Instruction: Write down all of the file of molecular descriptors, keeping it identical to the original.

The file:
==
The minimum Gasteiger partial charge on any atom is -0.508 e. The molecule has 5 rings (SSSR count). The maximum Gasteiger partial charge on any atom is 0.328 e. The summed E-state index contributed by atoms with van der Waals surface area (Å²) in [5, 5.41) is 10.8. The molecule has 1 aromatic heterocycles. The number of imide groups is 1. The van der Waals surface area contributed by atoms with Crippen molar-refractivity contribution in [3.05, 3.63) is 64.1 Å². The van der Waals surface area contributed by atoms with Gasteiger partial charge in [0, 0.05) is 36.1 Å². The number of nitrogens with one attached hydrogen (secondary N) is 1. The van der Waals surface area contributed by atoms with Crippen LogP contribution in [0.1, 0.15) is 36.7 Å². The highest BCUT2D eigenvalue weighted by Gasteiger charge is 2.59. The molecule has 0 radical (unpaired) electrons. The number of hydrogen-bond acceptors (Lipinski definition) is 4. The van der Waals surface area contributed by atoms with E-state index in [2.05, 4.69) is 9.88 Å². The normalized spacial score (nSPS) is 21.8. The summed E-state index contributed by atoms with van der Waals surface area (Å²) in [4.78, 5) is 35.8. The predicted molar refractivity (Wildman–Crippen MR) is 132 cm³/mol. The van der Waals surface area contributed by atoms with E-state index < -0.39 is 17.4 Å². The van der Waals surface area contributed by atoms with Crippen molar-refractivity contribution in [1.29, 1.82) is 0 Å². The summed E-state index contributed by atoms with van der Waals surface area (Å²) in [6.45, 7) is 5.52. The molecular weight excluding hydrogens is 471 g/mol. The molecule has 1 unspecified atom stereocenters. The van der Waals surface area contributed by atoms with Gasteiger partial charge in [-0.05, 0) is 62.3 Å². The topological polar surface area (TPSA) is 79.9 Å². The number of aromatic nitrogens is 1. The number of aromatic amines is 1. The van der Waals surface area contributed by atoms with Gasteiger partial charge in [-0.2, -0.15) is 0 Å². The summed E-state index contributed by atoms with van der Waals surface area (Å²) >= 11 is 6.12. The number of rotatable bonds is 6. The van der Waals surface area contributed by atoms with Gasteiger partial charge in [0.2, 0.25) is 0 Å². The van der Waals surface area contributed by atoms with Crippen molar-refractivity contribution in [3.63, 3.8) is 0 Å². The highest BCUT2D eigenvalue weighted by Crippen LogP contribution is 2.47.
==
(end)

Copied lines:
The minimum Gasteiger partial charge on any atom is -0.508 e. The molecule has 5 rings (SSSR count). The maximum Gasteiger partial charge on any atom is 0.328 e. The summed E-state index contributed by atoms with van der Waals surface area (Å²) in [5, 5.41) is 10.8. The molecule has 1 aromatic heterocycles. The number of imide groups is 1. The van der Waals surface area contributed by atoms with Crippen molar-refractivity contribution in [3.05, 3.63) is 64.1 Å². The van der Waals surface area contributed by atoms with Gasteiger partial charge in [0, 0.05) is 36.1 Å². The number of nitrogens with one attached hydrogen (secondary N) is 1. The van der Waals surface area contributed by atoms with Crippen LogP contribution in [0.1, 0.15) is 36.7 Å². The highest BCUT2D eigenvalue weighted by Gasteiger charge is 2.59. The molecule has 0 radical (unpaired) electrons. The number of hydrogen-bond acceptors (Lipinski definition) is 4. The van der Waals surface area contributed by atoms with E-state index in [2.05, 4.69) is 9.88 Å². The normalized spacial score (nSPS) is 21.8. The summed E-state index contributed by atoms with van der Waals surface area (Å²) in [4.78, 5) is 35.8. The predicted molar refractivity (Wildman–Crippen MR) is 132 cm³/mol. The van der Waals surface area contributed by atoms with E-state index < -0.39 is 17.4 Å². The van der Waals surface area contributed by atoms with Crippen molar-refractivity contribution in [1.29, 1.82) is 0 Å². The summed E-state index contributed by atoms with van der Waals surface area (Å²) in [6.45, 7) is 5.52. The molecular weight excluding hydrogens is 471 g/mol. The molecule has 1 unspecified atom stereocenters. The van der Waals surface area contributed by atoms with Gasteiger partial charge in [-0.05, 0) is 62.3 Å². The topological polar surface area (TPSA) is 79.9 Å². The number of aromatic nitrogens is 1. The number of aromatic amines is 1. The van der Waals surface area contributed by atoms with Gasteiger partial charge in [-0.2, -0.15) is 0 Å². The summed E-state index contributed by atoms with van der Waals surface area (Å²) >= 11 is 6.12. The number of rotatable bonds is 6. The van der Waals surface area contributed by atoms with Gasteiger partial charge in [0.2, 0.25) is 0 Å². The van der Waals surface area contributed by atoms with Crippen molar-refractivity contribution in [3.63, 3.8) is 0 Å². The highest BCUT2D eigenvalue weighted by Crippen LogP contribution is 2.47.